In a letter released ahead of the UN Human Rights Council’s 49th session (28 February-1 April 2022), a record number of 81 NGOs urge states to extend the mandate of the UN Commission on Human Rights in South Sudan (CHRSS).
The signatories emphasise that the CHRSS is the only mechanism tasked with collecting and preserving evidence of violations of international humanitarian and human rights law in South Sudan. Its work remains vital as the country prepares for elections in 2023, violence remains pervasive, and South Sudanese civil society faces intensifying repression.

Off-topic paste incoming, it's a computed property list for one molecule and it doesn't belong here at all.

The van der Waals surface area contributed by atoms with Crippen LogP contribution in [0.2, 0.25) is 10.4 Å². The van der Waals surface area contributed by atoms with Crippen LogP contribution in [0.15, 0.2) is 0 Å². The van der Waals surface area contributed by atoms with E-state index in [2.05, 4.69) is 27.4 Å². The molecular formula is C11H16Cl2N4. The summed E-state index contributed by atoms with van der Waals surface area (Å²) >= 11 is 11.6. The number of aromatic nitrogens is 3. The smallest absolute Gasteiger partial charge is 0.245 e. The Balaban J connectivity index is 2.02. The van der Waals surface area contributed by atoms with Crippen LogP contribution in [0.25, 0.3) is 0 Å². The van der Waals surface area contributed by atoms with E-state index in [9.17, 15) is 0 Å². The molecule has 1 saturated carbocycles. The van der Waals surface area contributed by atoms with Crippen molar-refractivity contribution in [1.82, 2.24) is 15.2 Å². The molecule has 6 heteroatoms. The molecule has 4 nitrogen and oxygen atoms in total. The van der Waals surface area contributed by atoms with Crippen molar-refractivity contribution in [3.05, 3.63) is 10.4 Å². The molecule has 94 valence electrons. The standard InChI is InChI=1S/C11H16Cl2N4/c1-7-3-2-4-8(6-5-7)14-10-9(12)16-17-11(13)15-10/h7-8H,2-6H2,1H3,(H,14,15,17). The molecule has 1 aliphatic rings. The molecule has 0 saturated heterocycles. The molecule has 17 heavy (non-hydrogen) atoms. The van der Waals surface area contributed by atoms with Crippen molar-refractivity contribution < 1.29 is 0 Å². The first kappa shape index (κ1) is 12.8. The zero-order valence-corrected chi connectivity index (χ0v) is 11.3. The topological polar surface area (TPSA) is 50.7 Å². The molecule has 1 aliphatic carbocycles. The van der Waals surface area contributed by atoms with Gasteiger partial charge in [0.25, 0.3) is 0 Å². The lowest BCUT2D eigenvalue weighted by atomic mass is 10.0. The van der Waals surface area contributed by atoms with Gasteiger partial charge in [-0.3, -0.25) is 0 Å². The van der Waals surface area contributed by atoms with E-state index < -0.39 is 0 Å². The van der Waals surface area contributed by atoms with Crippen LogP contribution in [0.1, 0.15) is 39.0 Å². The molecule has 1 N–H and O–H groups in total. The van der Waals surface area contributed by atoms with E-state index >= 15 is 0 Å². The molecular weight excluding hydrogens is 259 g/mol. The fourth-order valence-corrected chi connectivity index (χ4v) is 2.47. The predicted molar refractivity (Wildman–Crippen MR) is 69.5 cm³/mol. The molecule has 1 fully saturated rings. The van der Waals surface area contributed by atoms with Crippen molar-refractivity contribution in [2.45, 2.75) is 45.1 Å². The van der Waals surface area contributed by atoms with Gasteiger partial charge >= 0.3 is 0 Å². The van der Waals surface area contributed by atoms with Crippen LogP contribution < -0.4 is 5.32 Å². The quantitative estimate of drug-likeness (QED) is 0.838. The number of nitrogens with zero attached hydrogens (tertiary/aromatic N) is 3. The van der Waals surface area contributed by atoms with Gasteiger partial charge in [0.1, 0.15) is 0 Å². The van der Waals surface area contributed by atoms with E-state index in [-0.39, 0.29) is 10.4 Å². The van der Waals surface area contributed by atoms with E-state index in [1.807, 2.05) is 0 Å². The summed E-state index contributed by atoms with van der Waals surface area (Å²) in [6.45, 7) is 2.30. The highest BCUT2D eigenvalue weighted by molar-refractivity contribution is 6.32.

They highlight ongoing human rights issues and delays in implementing the 2018 Peace Agreement, including operationalisation of three transitional justice mechanisms, namely the Commission for Truth, Reconciliation and Healing (CTRH), the Compensation and Reparation Authority (CRA), and the Hybrid Court for South Sudan.
“This is not the time to change the Council’s approach, or to relax its scrutiny,” the signatories write. “The mandate of the CHRSS remains critical and should continue until such a point as demonstrable progress has been made against human rights benchmarks and accountability, and based on an assessment of risk factors of further violations.”